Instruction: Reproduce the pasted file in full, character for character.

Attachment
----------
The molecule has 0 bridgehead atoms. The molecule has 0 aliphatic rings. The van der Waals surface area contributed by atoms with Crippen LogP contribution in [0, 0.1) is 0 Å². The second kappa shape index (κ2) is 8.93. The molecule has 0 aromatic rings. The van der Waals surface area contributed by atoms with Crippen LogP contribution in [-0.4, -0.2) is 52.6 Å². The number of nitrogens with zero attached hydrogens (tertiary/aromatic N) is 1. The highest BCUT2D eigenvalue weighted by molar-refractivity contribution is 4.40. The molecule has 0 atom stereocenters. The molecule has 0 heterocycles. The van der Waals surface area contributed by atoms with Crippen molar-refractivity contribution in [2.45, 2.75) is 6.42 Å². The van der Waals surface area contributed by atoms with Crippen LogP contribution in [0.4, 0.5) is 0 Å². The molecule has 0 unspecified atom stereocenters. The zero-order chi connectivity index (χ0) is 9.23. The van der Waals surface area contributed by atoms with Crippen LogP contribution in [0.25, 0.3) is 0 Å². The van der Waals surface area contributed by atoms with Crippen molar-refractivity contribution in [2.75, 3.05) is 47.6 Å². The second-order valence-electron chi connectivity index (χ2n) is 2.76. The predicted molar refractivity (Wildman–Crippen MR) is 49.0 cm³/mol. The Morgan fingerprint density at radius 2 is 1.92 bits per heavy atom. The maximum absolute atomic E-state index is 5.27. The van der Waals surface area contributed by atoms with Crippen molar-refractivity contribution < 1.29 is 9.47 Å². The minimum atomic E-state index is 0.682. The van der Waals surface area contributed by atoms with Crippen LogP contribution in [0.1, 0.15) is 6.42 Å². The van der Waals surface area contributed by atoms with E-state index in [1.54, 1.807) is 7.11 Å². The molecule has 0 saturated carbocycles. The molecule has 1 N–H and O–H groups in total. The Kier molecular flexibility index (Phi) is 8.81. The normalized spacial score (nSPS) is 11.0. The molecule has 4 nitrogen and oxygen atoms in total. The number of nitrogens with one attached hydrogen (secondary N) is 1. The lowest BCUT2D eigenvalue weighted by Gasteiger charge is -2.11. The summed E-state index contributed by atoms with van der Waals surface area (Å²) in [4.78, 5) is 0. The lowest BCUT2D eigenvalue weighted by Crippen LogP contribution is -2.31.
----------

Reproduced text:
The molecule has 0 bridgehead atoms. The molecule has 0 aliphatic rings. The van der Waals surface area contributed by atoms with Crippen LogP contribution in [0, 0.1) is 0 Å². The second kappa shape index (κ2) is 8.93. The molecule has 0 aromatic rings. The van der Waals surface area contributed by atoms with Crippen LogP contribution in [-0.4, -0.2) is 52.6 Å². The number of nitrogens with zero attached hydrogens (tertiary/aromatic N) is 1. The highest BCUT2D eigenvalue weighted by molar-refractivity contribution is 4.40. The molecule has 0 atom stereocenters. The molecule has 0 heterocycles. The van der Waals surface area contributed by atoms with Crippen molar-refractivity contribution in [2.45, 2.75) is 6.42 Å². The van der Waals surface area contributed by atoms with Crippen LogP contribution in [0.4, 0.5) is 0 Å². The molecule has 0 unspecified atom stereocenters. The zero-order chi connectivity index (χ0) is 9.23. The van der Waals surface area contributed by atoms with Crippen LogP contribution in [0.25, 0.3) is 0 Å². The van der Waals surface area contributed by atoms with Crippen molar-refractivity contribution in [2.75, 3.05) is 47.6 Å². The second-order valence-electron chi connectivity index (χ2n) is 2.76. The predicted molar refractivity (Wildman–Crippen MR) is 49.0 cm³/mol. The Morgan fingerprint density at radius 2 is 1.92 bits per heavy atom. The maximum absolute atomic E-state index is 5.27. The van der Waals surface area contributed by atoms with Crippen molar-refractivity contribution < 1.29 is 9.47 Å². The minimum atomic E-state index is 0.682. The van der Waals surface area contributed by atoms with Crippen LogP contribution in [0.1, 0.15) is 6.42 Å². The van der Waals surface area contributed by atoms with E-state index in [1.54, 1.807) is 7.11 Å². The molecule has 0 saturated carbocycles. The molecule has 1 N–H and O–H groups in total. The Kier molecular flexibility index (Phi) is 8.81. The normalized spacial score (nSPS) is 11.0. The molecule has 4 nitrogen and oxygen atoms in total. The number of nitrogens with one attached hydrogen (secondary N) is 1. The lowest BCUT2D eigenvalue weighted by Gasteiger charge is -2.11. The summed E-state index contributed by atoms with van der Waals surface area (Å²) in [4.78, 5) is 0. The lowest BCUT2D eigenvalue weighted by Crippen LogP contribution is -2.31.